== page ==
Wrenching Things Awry: From “Explication de texte” to Cybertext in the College Literature Classroom

By Josephine Koster, Sara Jane Blumenschine, William M. Folden, Eric W. Hill, Randall H. Mahan, Jr., Samantha A. Sigmon, Christopher Smith, Kevin Stone and Megan Wasson.

Published by Ubiquitous Learning: An International Journal

Format Price
Article: Print $US10.00
Article: Electronic $US5.00

As literature instructors face classrooms full of digital natives (Prensky 2001), we must interrogate the methods used to teach traditional literary analysis and evaluate whether they may be enhanced or even supplanted by using digital technologies to supplement traditional print-based assignments. Our collaborative paper details an experiment in an upper-division literature class to analyze and evaluate the strengths and weaknesses of the traditional literature class assignment to “explicate the meaning of a poem” by having students create parallel versions—one a traditional, print-based essay and the other a multimedia presentation using Microsoft PhotoStory 3. In this paper, the instructor (Koster) will delineate the purpose and requirement of the assignment; a majority of the students completing the assignment (Blumenschine, Folden, Hill, Mahan, Sigmon, Smith, Stone, Wasson) will contribute their analyses of composing in these different modalities; and Koster will draw preliminary conclusions based on the class’s overall results in completing the assignment. We argue that while the traditional print-based text allows closer attention to literary language and form, multi-media texts allow students to examine the nuances of tone, diction, and imagery in richer and more imaginative ways by choosing visual and auditory reinforcement of their interpretative scripts. In addition, we argue that the addition of the students’ own voices (as narrators) allows them to develop and portray an authorial ethos in ways the traditional “student writing to teacher” print essay does not. Thus, while both forms of the assignment have great value for students of literature, the multimodal text allows more opportunities to demonstrate synthetic skills and to facilitate deep learning (Marton & Saljo 1976). We recommend that students in literary analysis classes be given the opportunity to explore the possibilities both kinds of assignments offer for learning. Materials from the assignment, including samples of student print and digital work, will be available for review at http://faculty.winthrop.edu/kosterj/scholarly/ubiquitous.htm.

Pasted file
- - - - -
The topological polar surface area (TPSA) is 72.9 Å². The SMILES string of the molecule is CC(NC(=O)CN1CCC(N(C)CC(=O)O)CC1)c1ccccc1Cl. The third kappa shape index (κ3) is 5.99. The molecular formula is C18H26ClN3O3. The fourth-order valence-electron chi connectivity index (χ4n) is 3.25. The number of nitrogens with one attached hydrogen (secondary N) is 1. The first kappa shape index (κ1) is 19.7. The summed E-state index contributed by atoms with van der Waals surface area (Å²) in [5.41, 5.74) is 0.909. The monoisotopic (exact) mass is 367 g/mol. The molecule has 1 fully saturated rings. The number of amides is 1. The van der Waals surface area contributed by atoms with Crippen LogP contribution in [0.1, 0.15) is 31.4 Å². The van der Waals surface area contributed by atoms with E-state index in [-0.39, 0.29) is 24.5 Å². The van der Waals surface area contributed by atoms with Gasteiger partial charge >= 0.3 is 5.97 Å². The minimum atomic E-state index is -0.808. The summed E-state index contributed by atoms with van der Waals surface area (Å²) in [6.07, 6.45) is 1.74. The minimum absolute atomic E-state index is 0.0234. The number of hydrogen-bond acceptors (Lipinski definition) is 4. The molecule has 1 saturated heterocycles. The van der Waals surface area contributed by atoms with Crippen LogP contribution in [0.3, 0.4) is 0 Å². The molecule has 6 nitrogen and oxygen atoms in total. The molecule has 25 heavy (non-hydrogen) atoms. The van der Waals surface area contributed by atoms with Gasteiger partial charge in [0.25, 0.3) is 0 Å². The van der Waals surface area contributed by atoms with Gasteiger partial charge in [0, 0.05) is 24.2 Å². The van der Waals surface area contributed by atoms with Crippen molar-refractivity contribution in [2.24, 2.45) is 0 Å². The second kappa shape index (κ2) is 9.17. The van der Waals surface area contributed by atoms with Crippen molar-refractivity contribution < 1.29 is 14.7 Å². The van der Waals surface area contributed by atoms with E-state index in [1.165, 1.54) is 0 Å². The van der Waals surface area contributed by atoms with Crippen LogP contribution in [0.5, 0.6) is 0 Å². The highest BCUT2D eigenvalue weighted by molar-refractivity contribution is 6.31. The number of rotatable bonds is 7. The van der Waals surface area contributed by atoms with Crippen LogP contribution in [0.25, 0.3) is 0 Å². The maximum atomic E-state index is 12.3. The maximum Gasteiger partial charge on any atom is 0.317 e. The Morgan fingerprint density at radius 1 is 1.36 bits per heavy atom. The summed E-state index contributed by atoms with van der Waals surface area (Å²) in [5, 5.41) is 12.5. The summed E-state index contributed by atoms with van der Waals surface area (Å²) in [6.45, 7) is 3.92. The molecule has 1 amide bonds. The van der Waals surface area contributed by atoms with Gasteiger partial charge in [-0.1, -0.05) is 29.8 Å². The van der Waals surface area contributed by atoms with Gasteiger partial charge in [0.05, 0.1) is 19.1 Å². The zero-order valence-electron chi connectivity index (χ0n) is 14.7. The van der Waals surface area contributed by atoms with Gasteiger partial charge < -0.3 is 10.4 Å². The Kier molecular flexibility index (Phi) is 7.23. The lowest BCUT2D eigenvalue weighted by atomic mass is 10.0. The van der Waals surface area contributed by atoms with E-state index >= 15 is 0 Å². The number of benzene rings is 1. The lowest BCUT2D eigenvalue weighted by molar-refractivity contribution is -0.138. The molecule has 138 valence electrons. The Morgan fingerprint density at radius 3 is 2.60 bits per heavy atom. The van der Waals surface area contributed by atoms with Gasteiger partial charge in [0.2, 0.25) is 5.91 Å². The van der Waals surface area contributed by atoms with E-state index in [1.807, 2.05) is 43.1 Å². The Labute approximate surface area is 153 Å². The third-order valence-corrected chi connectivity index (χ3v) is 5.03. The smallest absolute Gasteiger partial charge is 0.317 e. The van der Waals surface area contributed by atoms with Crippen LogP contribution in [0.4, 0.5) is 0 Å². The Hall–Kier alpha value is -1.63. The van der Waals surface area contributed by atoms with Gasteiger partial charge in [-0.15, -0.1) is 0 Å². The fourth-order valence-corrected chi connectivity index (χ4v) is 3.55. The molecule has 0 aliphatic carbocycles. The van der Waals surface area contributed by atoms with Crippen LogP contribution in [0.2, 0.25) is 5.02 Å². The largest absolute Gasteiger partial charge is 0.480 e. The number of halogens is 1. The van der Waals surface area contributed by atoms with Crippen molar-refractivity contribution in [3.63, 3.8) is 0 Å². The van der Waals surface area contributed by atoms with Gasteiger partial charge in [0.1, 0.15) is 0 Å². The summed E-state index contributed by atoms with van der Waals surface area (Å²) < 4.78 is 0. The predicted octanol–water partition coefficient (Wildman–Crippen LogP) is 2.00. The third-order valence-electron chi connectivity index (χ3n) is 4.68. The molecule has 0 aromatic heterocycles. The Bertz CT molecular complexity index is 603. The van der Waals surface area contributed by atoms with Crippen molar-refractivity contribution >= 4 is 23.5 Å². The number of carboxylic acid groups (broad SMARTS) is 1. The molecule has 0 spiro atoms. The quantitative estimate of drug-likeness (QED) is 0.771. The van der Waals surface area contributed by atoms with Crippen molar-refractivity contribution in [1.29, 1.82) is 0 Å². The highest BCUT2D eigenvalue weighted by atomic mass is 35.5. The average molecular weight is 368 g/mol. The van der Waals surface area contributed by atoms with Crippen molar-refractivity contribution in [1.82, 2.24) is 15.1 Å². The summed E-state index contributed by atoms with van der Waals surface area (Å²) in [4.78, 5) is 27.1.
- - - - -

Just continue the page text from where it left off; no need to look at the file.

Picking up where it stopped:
Keywords: Cybertext, Literature, Analysis, Pedagogy, Digital Natives, Deep Learning, Ethos, Multi-Media

Ubiquitous Learning: An International Journal, Volume 1, Issue 3, pp.1-6. Article: Print (Spiral Bound). Article: Electronic (PDF File; 1.540MB).

Dr. Josephine Koster

Associate Professor of English, Winthrop University, Rock Hill, SC, USA

I am a medievalist and poet who teaches literature classes in both traditional and multimedia formats and a variety of writing courses that incorporate digital learning. I received my Ph.D. from UNC-Chapel Hill in 1985 and have published widely in medieval studies, composition and rhetoric, and poetry, as well as working as a technical writing consultant with organizations such as Bell Labs and the BOC group. Currently I serve as department Web coordinator and am a member of my University’s E-Tech team, charged with finding and evaluating cutting-edge technologies appropriate for our classrooms.

Sara Jane Blumenschine

Department of English, Winthrop University, Rock Hill, SC, USA

I am an undergraduate English major at Winthrop University.

William M. Folden

Department of English, Winthrop University, Rock Hill, SC, USA

I received my B.A. in English from Winthrop University and am pursuing my M.A. in English, also at Winthrop University.

Eric W. Hill

Department of Political Science, Winthrop University, Rock Hill, SC, USA

I am an undergraduate Political Science major at Winthrop University.

Randall H. Mahan, Jr.

Department of English, Winthrop University, Rock Hill, SC, USA

I am pursuing my B.A. in English with an emphasis in Writing at Winthrop University.

Samantha A. Sigmon

Department of English, Winthrop University, Rock Hill, SC, USA

I am a senior English major at Winthrop University, graduating in May 2009.

Christopher Smith

Department of English, Winthrop University, Rock Hill, SC, USA

I am pursuing my bachelor’s degree in English at Winthrop University.

Kevin Stone

Department of English, Winthrop University, Rock Hill, SC, USA

I am pursuing a B.A. degree in English at Winthrop University.

Megan Wasson

Department of Mass Communication, Winthrop University, Rock Hill, SC, USA

I am completing my Bachelor’s Degree in Mass Communications at Winthrop University and seeking a career in Broadcast Journalism.